Friday, January 9, 2009

Print Is Dead or Computer Systems

Print Is Dead: Books in Our Digital Age

Author: Jeff Gomez

For over 1500 years books have weathered numerous cultural changes remarkably unaltered. Through wars, paper shortages, radio, TV, computer games, and fluctuating literacy rates, the bound stack of printed paper has, somewhat bizarrely, remained the more robust and culturally relevant way to communicate ideas. Now, for the first time since the Middle Ages, all that is about to change. 
Newspapers are struggling for readers and relevance; downloadable music has consigned the album to the format scrap heap, and the digital revolution is now about to leave books on the high shelf of history. In Print Is Dead, Gomez explains how authors, producers, distributors, and readers must not only acknowledge these changes, but drive digital book creation, standards, storage, and delivery as the first truly transformational thing to happen in the world of words since the printing press.

New interesting textbook: Geschäft: Seine Gesetzliche, Ethische und Globale Umgebung

Computer Systems: A Programmer's Perspective

Author: Randal E Bryant


This book is for programmers who want to write faster and more reliable programs. By learning how programs are mapped onto the system and executed, readers will better understand why programs behave the way they do and how inefficiencies arise. Computer systems are viewed broadly, comprising processor and memory hardware, compiler, operating system, and networking environment. With its programmer's perspective, readers can clearly see how learning about the inner workings of computer systems will help their further development as computer scientists and engineers. It also helps prepare them for further study in computer architecture, operating systems, compilers, and networking.

Topics include: data representations, machine-level representations of C programs, processor architecture, program optimization, memory hierarchy, linking, exceptional control flow, virtual memory and memory management, system-level 1/O, network programming, and concurrent programming. The coverage focuses on how these areas affect application and system programmers. For example, when covering data representations, it considers how the finite representations used to represent numbers can approximate integer and real numbers, but with limitations that must be understood by programmers. When covering caching, it discusses how the ordering of loop indices in matrix code can affect program performance. When covering networking, it describes how a concurrent server can efficiently handle requests from multiple clients.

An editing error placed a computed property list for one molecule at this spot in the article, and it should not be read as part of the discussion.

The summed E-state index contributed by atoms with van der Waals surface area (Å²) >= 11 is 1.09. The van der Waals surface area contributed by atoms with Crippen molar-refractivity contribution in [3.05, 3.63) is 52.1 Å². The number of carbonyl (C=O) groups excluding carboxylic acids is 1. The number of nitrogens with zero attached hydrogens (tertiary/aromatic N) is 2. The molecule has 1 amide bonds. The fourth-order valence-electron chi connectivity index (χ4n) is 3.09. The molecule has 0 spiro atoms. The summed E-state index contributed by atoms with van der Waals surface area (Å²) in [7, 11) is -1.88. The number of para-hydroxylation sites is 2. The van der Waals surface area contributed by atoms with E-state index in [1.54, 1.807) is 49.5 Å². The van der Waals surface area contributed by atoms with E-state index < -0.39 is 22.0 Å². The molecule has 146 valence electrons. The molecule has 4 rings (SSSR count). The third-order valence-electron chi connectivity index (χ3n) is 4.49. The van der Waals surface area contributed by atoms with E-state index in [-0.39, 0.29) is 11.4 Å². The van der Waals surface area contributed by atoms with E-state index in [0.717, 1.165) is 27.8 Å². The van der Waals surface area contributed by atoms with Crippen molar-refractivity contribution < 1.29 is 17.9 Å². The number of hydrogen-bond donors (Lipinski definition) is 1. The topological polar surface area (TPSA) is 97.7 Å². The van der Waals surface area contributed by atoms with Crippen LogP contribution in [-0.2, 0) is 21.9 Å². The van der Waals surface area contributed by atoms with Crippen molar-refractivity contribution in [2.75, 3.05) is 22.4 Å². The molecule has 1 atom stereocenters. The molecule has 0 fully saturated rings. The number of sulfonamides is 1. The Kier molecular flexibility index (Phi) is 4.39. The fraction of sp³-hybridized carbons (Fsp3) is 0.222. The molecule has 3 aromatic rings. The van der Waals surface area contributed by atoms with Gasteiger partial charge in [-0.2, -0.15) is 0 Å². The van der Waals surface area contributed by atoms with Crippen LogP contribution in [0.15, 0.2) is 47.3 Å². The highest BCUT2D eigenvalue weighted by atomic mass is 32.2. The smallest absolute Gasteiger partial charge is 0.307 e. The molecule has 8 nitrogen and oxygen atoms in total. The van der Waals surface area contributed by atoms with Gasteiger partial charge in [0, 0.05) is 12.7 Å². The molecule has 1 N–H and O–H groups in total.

The book is based on Intel-compatible (IA32) machines executing C programs on Unix or related operating systems such as Linux. Somefamiliarity with C or C++ is assumed, although hints are included to help readers making the transition from Java to C.

A complete set of resources, including labs and assignments, lecture notes, and code examples are available via the book's Web site at

Table of Contents:
About the Authors
1A Tour of Computer Systems1
Pt. IProgram Structure and Execution
2Representing and Manipulating Information24
3Machine-Level Representation of Programs122
4Processor Architecture254
5Optimizing Program Performance376
6The Memory Hierarchy454
Pt. IIRunning Programs on a System
8Exceptional Control Flow584
9Measuring Program Execution Time650
10Virtual Memory690
Pt. IIIInteraction and Communication Between Programs
11System-Level I/O776
12Network Programming800
13Concurrent Programming846
AHCL Descriptions of Processor Control Logic905
BError Handling925

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